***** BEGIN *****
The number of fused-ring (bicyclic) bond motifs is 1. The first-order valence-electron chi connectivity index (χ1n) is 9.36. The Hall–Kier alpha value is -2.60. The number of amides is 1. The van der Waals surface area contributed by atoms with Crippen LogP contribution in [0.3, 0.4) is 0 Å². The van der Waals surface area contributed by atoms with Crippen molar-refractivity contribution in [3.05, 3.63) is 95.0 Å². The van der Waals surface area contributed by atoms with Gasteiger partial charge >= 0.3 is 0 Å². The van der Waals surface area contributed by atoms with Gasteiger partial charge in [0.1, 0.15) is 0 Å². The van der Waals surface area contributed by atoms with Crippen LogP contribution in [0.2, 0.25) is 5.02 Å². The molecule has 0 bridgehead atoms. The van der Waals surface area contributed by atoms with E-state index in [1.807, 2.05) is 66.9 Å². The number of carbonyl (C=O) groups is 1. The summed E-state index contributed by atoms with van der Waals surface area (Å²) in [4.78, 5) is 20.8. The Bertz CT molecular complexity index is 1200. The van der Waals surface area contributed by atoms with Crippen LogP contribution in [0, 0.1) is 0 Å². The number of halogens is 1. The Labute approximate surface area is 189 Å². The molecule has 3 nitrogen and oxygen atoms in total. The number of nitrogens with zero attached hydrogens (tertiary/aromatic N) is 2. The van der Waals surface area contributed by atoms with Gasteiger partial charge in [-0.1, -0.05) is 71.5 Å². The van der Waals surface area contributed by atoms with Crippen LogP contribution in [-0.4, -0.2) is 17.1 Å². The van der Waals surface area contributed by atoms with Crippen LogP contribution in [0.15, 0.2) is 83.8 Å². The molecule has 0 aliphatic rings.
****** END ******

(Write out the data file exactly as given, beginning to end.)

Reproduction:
The number of fused-ring (bicyclic) bond motifs is 1. The first-order valence-electron chi connectivity index (χ1n) is 9.36. The Hall–Kier alpha value is -2.60. The number of amides is 1. The van der Waals surface area contributed by atoms with Crippen LogP contribution in [0.3, 0.4) is 0 Å². The van der Waals surface area contributed by atoms with Crippen molar-refractivity contribution in [3.05, 3.63) is 95.0 Å². The van der Waals surface area contributed by atoms with Gasteiger partial charge >= 0.3 is 0 Å². The van der Waals surface area contributed by atoms with Gasteiger partial charge in [0.1, 0.15) is 0 Å². The van der Waals surface area contributed by atoms with Crippen LogP contribution in [0.2, 0.25) is 5.02 Å². The molecule has 0 bridgehead atoms. The van der Waals surface area contributed by atoms with E-state index in [1.807, 2.05) is 66.9 Å². The number of carbonyl (C=O) groups is 1. The summed E-state index contributed by atoms with van der Waals surface area (Å²) in [4.78, 5) is 20.8. The Bertz CT molecular complexity index is 1200. The van der Waals surface area contributed by atoms with Crippen LogP contribution in [0, 0.1) is 0 Å². The number of halogens is 1. The Labute approximate surface area is 189 Å². The molecule has 3 nitrogen and oxygen atoms in total. The number of nitrogens with zero attached hydrogens (tertiary/aromatic N) is 2. The van der Waals surface area contributed by atoms with Gasteiger partial charge in [-0.1, -0.05) is 71.5 Å². The van der Waals surface area contributed by atoms with Crippen LogP contribution in [-0.4, -0.2) is 17.1 Å². The van der Waals surface area contributed by atoms with Crippen LogP contribution in [0.15, 0.2) is 83.8 Å². The molecule has 0 aliphatic rings.